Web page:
Jan’s Journal, Wednesday, September 8th, 2010, Grand Goave, Haiti.

First two days of workshops completed.  We are staying in Grand Goave, an area near the epicenter of the January jan-with-mopearthquake.  Although 80% of the buildings in the area were damaged or destroyed by the Goudou-Goudou (the local term, derived from the sound), they were spared the massive casualties of Port-au-Prince because the houses were smaller and offered better means of escape.  The people of Grand Goave are poor by any standard and include many displaced persons from the city.  However they seem to have access to clean water and basic nutrition, perhaps because of the presence of Terre des Hommes and other NGOs.

Starting to develop a routine.  At 8 AM we are picked up by a rented ‘Taptap’, a taxi made from a modified-pickup, which takes us to Papett, the beach-front child-protection center.  We have 3.5 hour workshop with the adult ‘animateurs’, Haitian young people employed by Terre des Hommes to work with children.  At 12:30 boxed lunches for all are brought in by Taptap, including generous heaps of rice and beans.  We enjoy them under the palms and swim a bit.  Then in the afternoon, we work for two hours with 20 children from local centers who will perform with us in the show this coming weekend.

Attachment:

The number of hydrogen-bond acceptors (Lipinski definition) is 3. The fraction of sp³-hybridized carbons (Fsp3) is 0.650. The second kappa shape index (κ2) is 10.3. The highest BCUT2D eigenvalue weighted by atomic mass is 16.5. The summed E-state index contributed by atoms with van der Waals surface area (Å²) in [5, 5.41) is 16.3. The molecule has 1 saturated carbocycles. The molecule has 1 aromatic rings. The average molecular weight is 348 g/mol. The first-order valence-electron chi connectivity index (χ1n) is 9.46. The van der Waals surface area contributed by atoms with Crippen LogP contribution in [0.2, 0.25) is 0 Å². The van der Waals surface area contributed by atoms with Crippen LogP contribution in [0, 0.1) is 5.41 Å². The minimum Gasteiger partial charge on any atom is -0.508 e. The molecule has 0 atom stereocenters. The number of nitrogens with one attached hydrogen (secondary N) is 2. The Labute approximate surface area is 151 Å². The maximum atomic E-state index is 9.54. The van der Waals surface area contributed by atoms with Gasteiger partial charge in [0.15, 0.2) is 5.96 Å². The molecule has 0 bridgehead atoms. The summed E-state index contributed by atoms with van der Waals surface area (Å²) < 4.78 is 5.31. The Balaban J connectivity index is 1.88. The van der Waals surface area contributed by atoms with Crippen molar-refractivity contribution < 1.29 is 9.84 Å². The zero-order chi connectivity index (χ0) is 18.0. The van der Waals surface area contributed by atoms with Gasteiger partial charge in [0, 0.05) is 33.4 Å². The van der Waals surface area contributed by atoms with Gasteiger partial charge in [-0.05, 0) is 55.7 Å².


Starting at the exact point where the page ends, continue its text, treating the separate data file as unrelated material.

Workshops can be difficult because of the language barrier, a mix of french, english and creole is used, sometimes necessitating several rounds of translation at the onset of each activity.  However we are carried through by the overwhelming enthusiasm of the participants.  In two days we have covered theater games, songs, dances, character walks, partner acro and basic juggling.  The Animateurs, especially, show engagement and ask follow-up questions reflecting the fact that they are expected to continue teaching many of these games and skills to their children, after we leave.  We have also learned several games and dances from the young animateurs, giving the workshop a genuine aspect of exchange.  We’re enjoying our workshop days, a mix of frustrated enterprise with surprising discovery.

At five each day we return to the compound of Terre des Hommes, try to squeeze in some show rehearsal or interviews with the film crew before succumbing to the heat and dirt and heading for the showers.

We only have two more days to assemble the show with the kids, then this weekend, four shows at various local protection centers.  We all look forward to moving from the workshop to the stage this, and sharing our weeks work with the wider community.  –JD

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